The Market Basket boycott entered its second week Monday. Speculation and rumors about the situation are proliferating, along with efforts to support employees, and efforts by Market Basket competitors to gain customers.

On Friday, Market Basket said it wouldn't penalize any employee who returns to work, but this morning the Facebook site Save Market Basket put up a post that said "Amnesty is a Lie." The post says some warehouse workers tried to return to work today but were turned away by security guards.

In an email to WGBH News, the company said it isn't true. Market Basket said security guards turned a few people away because they arrived before supervisors, and guards had been told supervisors got there first. The company wrote that anyone who wants to return to work is welcome.

Meanwhile a page for donations to employees that went up five days ago says more than $41,000 dollars has been collected. 

Ann Marie Cambio pitched in $50 bucks. She said it's just a fraction of what she's saved shopping at Market Basket for her family.

"It's a no brainer," she said. "I have three children; they're grown now, but on average, I'm sure I saved $10 a week there, and times 52 weeks is $520 dollars, times 30 years."

Cambio worked at Market Basket herself through high school and college. She said the company even gave her a partial scholarship to help her finish a programming degree. Cambio said she's supporting Market Basket because it still plays an important role for young people.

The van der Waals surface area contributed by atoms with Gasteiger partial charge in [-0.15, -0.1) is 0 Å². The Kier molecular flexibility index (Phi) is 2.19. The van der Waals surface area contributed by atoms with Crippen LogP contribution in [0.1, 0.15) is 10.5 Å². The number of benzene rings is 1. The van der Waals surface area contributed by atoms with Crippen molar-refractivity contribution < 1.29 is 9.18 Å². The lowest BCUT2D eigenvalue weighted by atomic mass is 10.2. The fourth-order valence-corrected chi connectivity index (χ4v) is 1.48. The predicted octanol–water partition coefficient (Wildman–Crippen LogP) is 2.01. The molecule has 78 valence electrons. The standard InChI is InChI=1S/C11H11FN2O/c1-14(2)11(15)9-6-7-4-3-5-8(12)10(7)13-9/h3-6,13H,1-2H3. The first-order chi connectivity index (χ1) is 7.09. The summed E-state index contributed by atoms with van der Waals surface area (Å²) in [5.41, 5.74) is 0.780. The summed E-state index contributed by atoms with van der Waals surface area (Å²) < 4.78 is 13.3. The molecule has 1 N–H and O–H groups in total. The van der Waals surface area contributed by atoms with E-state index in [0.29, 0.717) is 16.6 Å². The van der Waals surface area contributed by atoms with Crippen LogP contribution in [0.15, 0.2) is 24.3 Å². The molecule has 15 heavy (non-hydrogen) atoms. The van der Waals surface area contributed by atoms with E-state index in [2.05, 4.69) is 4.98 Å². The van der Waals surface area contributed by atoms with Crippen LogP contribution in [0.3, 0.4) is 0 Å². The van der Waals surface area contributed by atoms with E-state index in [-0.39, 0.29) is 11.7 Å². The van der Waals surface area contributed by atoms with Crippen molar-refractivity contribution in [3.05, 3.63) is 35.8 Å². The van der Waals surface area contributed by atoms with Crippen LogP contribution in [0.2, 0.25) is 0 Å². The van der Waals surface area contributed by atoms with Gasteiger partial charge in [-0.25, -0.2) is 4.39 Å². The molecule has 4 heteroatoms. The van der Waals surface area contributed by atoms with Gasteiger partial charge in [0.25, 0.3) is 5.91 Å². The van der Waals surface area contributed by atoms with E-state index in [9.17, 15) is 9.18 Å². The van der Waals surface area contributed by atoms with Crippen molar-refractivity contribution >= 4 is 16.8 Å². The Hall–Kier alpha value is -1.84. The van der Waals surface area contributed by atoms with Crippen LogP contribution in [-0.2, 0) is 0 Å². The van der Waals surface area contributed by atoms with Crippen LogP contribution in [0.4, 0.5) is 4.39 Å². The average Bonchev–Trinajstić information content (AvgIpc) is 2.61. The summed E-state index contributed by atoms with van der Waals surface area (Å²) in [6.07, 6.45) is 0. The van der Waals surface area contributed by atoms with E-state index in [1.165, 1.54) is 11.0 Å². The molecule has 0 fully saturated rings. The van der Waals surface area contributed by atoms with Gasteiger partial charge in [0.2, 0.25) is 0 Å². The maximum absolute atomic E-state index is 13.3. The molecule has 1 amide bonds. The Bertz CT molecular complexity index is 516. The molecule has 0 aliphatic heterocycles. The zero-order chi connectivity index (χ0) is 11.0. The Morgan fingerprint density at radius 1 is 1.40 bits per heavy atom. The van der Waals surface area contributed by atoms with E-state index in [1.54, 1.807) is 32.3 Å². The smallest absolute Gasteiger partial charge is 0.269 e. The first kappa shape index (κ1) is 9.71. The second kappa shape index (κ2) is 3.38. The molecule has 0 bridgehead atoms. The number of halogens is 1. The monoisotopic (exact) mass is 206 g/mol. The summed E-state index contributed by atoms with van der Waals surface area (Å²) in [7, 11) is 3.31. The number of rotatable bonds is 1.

"So many of our towns, it's the first job for many of the young adults. They'll hire at 14. I mean it's a win-win. it's a win for the community and it's a win for the employees and our town."

Until the boycott is over, Cambio's shopping at Whole foods and Hannaford. She said that doesn't put a big strain on her budget.

"But I hate paying more than I have to anywhere," she said.

Spokesmen for Hannaford and Shaw's supermarkets said their grocery chains have seen a sustained increase in business since Market Basket employees began picketing and urging a boycott.

Grocery store industry analyst David Livingston said now it's just a question of which chain picks up the most Market Basket customers.

"Market Basket had a very strong market share on the east coast, north of Boston, New Hampshire, so major competitors -- which would be Stop & Shop, Shaw's, Wal-Mart and Hannaford, they're in a great position to see their sales increase."

But Livingston said Market Basket competitors should be careful to not come off as profiting from turmoil that's put thousands of people out of work.

"I think if they keep it low-key, they don't brag about how they're able to take advantage of the situation, that's probably the best thing they can do is to have no response," Livingston said.

Hannaford spokesman Eric Blom said they've temporarily redistributed employees to some Hannaford stores that have seen the biggest influx of customers from Market Basket, especially over the weekend.

Shaw's spokesman Jeffrey Gulko said their distribution centers have increased shipments to Shaw's markets, and they've posted employees among the aisles to help displaced Market Basket customers get their bearings after venturing in for the first time. Gulko says he's sure some of those Market Basket refugees will become permanent Shaw's customers.

But analyst Livingston says it's difficult to predict how many customers will stay with competitors.

"If I had to guess, I'd say about 10 percent," he said.

Livingston said it all depends on how long the situation lasts.